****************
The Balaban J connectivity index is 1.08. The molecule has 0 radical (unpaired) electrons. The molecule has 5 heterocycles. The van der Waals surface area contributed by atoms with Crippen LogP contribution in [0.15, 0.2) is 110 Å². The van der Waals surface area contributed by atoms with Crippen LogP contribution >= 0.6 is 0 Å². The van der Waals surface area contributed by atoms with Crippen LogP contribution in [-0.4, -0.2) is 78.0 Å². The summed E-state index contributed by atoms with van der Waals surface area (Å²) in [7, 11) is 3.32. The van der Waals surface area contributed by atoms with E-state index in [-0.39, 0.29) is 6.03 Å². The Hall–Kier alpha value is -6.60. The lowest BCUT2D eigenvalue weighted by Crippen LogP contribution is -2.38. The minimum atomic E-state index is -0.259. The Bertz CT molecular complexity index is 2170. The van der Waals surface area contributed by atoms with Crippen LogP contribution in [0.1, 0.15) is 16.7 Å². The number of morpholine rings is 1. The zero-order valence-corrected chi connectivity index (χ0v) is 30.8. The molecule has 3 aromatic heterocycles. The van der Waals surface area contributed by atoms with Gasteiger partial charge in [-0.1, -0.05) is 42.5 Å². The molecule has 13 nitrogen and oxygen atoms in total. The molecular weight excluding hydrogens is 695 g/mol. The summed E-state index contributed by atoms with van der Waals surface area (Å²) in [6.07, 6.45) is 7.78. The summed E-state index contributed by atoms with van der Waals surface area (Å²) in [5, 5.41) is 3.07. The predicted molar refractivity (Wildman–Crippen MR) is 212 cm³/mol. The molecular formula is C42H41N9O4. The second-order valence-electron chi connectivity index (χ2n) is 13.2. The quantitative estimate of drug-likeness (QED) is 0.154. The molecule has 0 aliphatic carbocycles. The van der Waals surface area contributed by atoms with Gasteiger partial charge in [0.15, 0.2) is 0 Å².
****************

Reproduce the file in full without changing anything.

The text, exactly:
The Balaban J connectivity index is 1.08. The molecule has 0 radical (unpaired) electrons. The molecule has 5 heterocycles. The van der Waals surface area contributed by atoms with Crippen LogP contribution in [0.15, 0.2) is 110 Å². The van der Waals surface area contributed by atoms with Crippen LogP contribution >= 0.6 is 0 Å². The van der Waals surface area contributed by atoms with Crippen LogP contribution in [-0.4, -0.2) is 78.0 Å². The summed E-state index contributed by atoms with van der Waals surface area (Å²) in [7, 11) is 3.32. The van der Waals surface area contributed by atoms with E-state index in [-0.39, 0.29) is 6.03 Å². The Hall–Kier alpha value is -6.60. The lowest BCUT2D eigenvalue weighted by Crippen LogP contribution is -2.38. The minimum atomic E-state index is -0.259. The Bertz CT molecular complexity index is 2170. The van der Waals surface area contributed by atoms with Crippen LogP contribution in [0.1, 0.15) is 16.7 Å². The number of morpholine rings is 1. The zero-order valence-corrected chi connectivity index (χ0v) is 30.8. The molecule has 3 aromatic heterocycles. The van der Waals surface area contributed by atoms with Gasteiger partial charge in [-0.1, -0.05) is 42.5 Å². The molecule has 13 nitrogen and oxygen atoms in total. The molecular weight excluding hydrogens is 695 g/mol. The summed E-state index contributed by atoms with van der Waals surface area (Å²) in [6.07, 6.45) is 7.78. The summed E-state index contributed by atoms with van der Waals surface area (Å²) in [5, 5.41) is 3.07. The predicted molar refractivity (Wildman–Crippen MR) is 212 cm³/mol. The molecular formula is C42H41N9O4. The second-order valence-electron chi connectivity index (χ2n) is 13.2. The quantitative estimate of drug-likeness (QED) is 0.154. The molecule has 0 aliphatic carbocycles. The van der Waals surface area contributed by atoms with Gasteiger partial charge in [0.15, 0.2) is 0 Å².